Think Carefully About Suboptimizing Your Brand!

One of the keys to establishing a strong and meaningful brand is consistency. A surefire way to become inconsistent is by “suboptimizing” your brand by focusing on the parts, rather than the whole. Or, in other words, by having a tough time deciding “who you want to be.”

This occurs often in the health care industry, where large system brands will, in some cases, subvert the “system name” to focus on individual specialties. The problem with this is twofold:

1) It takes a great deal of time, effort – and money – to build a strong system brand which “in theory” should provide a overall identity to all of the sub-parts.

2) Tearing down the system brand into several sub-components is not only *more* costly, but creates “cognitive dissonance” on the part of target audiences who in the healthcare industry. As patients, for example, we potentially have health care needs that span all of the specialities within the system – from cardiac to primary care to radiology, etc., etc.  Trying to “sell” patients on individual specialties is more difficult, costly – and potentially confusing – than trying to “sell” or brand the system.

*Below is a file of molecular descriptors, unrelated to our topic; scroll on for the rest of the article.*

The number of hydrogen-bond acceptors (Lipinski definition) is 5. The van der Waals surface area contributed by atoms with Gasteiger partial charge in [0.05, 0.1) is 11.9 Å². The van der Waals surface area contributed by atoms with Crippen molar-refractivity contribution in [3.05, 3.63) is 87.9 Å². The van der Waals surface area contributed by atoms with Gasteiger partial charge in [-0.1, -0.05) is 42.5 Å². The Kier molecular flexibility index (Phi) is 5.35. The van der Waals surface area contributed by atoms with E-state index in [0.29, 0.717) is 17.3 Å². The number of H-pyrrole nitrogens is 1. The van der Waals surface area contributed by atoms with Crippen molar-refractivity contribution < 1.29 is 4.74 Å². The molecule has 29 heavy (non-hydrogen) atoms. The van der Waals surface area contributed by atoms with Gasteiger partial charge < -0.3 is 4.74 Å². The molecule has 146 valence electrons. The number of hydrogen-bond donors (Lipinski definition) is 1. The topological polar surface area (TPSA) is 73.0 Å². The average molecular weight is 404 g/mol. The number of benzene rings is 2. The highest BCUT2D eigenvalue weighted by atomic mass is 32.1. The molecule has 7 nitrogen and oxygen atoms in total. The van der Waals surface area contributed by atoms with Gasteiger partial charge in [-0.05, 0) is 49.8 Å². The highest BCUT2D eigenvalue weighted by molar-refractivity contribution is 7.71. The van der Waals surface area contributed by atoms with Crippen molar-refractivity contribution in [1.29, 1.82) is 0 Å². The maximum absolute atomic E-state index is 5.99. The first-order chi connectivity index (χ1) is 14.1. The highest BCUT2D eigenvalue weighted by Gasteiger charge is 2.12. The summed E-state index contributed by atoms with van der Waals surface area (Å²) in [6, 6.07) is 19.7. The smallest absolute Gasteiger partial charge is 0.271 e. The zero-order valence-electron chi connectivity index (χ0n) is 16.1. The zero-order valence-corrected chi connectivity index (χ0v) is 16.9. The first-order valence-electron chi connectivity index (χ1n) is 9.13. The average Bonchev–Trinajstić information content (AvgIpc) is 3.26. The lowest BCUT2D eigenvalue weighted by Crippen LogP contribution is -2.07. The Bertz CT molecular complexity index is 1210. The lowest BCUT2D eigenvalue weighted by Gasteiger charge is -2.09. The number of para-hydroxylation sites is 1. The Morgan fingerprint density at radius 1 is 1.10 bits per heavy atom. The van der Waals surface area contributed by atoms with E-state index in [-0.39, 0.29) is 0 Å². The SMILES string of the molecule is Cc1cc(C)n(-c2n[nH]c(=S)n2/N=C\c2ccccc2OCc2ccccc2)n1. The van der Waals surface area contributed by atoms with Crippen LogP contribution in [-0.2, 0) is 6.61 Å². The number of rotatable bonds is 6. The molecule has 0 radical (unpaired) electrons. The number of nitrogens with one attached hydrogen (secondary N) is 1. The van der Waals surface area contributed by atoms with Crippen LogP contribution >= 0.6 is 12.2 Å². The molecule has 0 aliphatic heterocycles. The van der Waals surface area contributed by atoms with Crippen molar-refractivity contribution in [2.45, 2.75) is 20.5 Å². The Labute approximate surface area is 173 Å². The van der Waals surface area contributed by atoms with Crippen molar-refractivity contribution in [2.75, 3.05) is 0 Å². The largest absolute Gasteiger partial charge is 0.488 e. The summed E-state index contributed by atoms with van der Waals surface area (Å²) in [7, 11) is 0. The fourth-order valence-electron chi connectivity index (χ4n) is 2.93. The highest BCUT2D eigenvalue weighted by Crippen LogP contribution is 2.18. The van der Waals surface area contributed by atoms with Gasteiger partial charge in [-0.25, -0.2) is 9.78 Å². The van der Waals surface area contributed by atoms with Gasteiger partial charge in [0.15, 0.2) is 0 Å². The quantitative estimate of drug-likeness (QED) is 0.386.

Don’t get me wrong. It’s okay for organizations to promote their components – for health care systems to promote their individual services, for retail stores to promote their individual departments, for consulting firms to promote individual areas of specialty.

Problems occur, though, when these subparts wish to develop identities of their own, rather than remaining part of the overall identity – or brand. So you see health care organizations developing “centers of excellence” with their own “names” and “logos” – or consulting firms developing “divisions.”

Sometimes it makes sense to develop separate brands within an organization. Proctor and Gamble has been very successful doing this, with competing brands fighting against each other even in the same categories. Tide vs. Era in the laundry category, for instance, or Pampers vs. Luvs in diapers.

But sometimes it doesn’t.

The decision about whether or not to break a parent brand into subparts is one that requires thoughtful – and strategic – consideration. The “right” answer will be based on a clear direction and focus for the organization (e.g. knowing who they are or who they want to be) as well as a thorough understanding of the target market(s) they wish to serve.

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